NEWARK, N.J. — NJ Transit plans to extend its Hudson-Bergen light rail line by 9 miles into Bergen County face a potential two-year delay after the Federal Transit Administration rescinded plans to act on the project’s Environmental Impact Study, saying additional information is needed.
The FTA’s decision to rescind its “Notice of Intent” for what NJ Transit calls its Northern Branch Extension was published in the Federal Register on Tuesday. It says that decision is based on “all-encompassing changes” to design and environmental impacts that have occurred regarding matters such as floodplains, stormwater management, traffic and parking, and air quality. The original report was completed in 2007; three supplemental drafts have been completed since, the most recent in 2018.
NJ.com reports NJ Transit spokesman Jim Smith said the additional work on the environmental report could take up to two years. Smith also said much of the original supplemental draft version of the document is still relevant and can be used as a starting point for a new report.
State officials expressed outrage over the decision, which followed a five-year wait for the FTA to review the latest supplemental version of the draft environmental statement. New Jersey Gov. Phil Murphy — noting that the FTA is asking for more information on this project, while other federal officials have turned down a state request for further environmental study on a state of New York plan for congestion pricing for drivers entering Manhattan — called the situation “a complete double standard” in a statement.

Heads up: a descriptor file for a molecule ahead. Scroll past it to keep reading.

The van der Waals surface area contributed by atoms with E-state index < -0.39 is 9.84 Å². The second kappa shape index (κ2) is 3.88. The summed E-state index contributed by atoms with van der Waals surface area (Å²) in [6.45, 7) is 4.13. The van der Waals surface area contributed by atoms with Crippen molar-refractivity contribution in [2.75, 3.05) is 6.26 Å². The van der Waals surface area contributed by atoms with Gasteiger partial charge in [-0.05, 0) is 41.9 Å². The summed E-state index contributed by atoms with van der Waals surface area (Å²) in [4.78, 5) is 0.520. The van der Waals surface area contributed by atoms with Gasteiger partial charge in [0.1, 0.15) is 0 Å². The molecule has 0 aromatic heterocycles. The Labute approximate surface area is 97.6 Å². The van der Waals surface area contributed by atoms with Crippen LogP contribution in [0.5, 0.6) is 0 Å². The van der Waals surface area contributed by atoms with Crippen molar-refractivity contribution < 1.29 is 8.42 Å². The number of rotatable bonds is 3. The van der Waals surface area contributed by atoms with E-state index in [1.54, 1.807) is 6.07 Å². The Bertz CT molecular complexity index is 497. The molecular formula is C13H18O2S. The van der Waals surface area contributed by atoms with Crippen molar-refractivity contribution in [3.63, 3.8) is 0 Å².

“USDOT claims to want more mass transit,” Murphy said in the statement, “but is putting up random roadblocks left and right.”
The 17-mile, 24-station Hudson-Bergen currently runs from Tonnelle Avenue in North Bergen to two endpoints in Bayonne, N.J., connecting with PATH trains at two locations and with NJ Transit commuter rail at Hoboken Terminal. The planned extension would run north from Tonnelle Avenue, following West Side Avenue, then use CSX Transportation right-of-way to reach Ridgefield, Palisades Park, Leonia, and Englewood, N.J. In 2017, NJ Transit said the extension was projected to add 24,740 weekday trips to a system that was then averaging about 52,000 weekday trips.